The Ducati Scrambler is the modern epitome of vintage lifestyle. The curves in its bodywork take hints from its ancestor, the original Scrambler of the 60s. Underneath, the new Scrambler keeps more or less the same ideology of offering a machine in with bare essentials that enables the most amount of involvement while keeping things simple, meaning less would go wrong. The air-cooled engine is just right size for fun to be had while standard fitment of ABS ensures that a wider variety of riders can enjoy their experience with the Italian machine.
Since the last two years since the Ducati Scrambler showed up, it has been the Italian company’s best-seller, trumping the overall sales of almost everything else that they sell. The reason for the motorcycle to have such a great appeal is that Ducati has given it a very customisable character. Owners can choose to use the motorcycle as it comes from the company, or add bits to make it more to their individual taste. Ducati has even launched a wide accessory line that helps owners customise the motorcycle to their taste. And for those who are looking to create something truly bespoke can even go to extreme lengths of custom motorcycle building, as seen here with this custom made Scramblers.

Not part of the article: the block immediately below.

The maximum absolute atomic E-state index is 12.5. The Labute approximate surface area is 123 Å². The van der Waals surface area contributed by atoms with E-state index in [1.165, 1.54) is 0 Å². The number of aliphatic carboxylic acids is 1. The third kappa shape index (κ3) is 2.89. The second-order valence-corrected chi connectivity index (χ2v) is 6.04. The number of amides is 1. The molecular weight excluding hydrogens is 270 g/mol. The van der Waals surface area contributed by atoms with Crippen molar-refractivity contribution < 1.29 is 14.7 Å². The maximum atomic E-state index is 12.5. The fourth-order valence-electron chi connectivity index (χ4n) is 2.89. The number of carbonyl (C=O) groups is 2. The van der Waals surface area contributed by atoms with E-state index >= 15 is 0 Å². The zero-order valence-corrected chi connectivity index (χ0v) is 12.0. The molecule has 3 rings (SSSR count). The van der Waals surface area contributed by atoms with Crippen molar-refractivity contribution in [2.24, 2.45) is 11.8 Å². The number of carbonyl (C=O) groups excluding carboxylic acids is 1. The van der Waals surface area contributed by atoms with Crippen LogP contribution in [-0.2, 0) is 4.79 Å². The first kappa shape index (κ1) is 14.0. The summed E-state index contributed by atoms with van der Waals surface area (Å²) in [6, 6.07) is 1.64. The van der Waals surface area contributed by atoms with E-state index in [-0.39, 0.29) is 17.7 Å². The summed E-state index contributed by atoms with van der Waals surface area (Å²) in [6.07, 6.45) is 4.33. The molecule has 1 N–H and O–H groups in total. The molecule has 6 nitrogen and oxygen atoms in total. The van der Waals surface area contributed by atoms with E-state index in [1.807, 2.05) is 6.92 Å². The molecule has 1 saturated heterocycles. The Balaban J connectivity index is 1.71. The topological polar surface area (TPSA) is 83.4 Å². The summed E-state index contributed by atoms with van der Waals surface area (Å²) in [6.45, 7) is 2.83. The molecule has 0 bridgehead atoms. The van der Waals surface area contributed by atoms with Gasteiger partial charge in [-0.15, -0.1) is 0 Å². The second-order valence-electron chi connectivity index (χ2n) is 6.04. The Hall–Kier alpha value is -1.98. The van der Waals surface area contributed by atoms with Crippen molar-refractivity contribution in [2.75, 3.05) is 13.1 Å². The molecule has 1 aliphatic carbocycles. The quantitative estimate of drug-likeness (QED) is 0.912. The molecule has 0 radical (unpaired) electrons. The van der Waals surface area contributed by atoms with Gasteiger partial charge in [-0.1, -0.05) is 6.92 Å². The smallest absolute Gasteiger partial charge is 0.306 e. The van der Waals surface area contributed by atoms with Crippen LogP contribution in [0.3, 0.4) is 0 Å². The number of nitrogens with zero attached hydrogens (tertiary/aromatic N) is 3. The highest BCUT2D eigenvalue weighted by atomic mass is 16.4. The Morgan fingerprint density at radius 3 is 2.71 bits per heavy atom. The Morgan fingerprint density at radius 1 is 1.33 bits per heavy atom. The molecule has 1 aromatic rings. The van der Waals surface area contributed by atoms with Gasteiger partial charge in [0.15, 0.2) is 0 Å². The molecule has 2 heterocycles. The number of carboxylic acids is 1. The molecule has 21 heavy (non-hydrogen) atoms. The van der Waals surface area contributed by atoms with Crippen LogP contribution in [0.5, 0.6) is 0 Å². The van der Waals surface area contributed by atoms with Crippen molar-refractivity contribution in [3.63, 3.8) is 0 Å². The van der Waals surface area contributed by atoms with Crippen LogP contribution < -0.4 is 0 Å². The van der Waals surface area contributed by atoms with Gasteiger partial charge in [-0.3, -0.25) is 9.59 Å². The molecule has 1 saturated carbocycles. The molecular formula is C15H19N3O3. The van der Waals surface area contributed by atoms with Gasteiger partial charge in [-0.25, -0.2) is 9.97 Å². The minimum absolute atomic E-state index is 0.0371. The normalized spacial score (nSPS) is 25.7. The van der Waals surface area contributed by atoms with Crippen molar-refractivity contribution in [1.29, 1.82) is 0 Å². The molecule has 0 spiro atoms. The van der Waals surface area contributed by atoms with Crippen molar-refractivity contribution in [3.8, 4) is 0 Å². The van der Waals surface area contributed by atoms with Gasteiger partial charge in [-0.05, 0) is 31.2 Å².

Skunk Machine is led by Carl Cerra who keeps an aim to feed the creative passion of the moto enthusiast, by achieving high quality design through innovative excellence. This automotive designer and a modeller in Melborne, Australia just happened to pick one of the highest selling motorcycles to makeover, the Ducati Scrambler. And because the volume of this bike is so high, every other Ducati Scrambler looks almost the same, even though the factory options list is extensive. That struck Carl’s mind, heart and this Ducati Scrambler by Skunk Machine started taking shape to stand out from the rest.
This Ducati Scrambler by Skunk Machine went through processes and techniques which are used in Automotive Design studios around the world. The only requirement of the owner was a pair of clip-ons and black and white paint, rest was all Carl’s call. And hence he got rid of the original seat line and plastic side cover. Carl wanted to keep it smart, and hence he made a bolt-on kit to help reduce time to transform for this Ducati Scrambler by Skunk Machine. While a stock tail lamp took place in rear bolt-on kit of the motorcycle, the Rizoma mirrors, indicators and a spanking new Termignoni Sport-Line Racing Silencer with a removable dB killer were a part of new part’s list.
Images by Ben Galli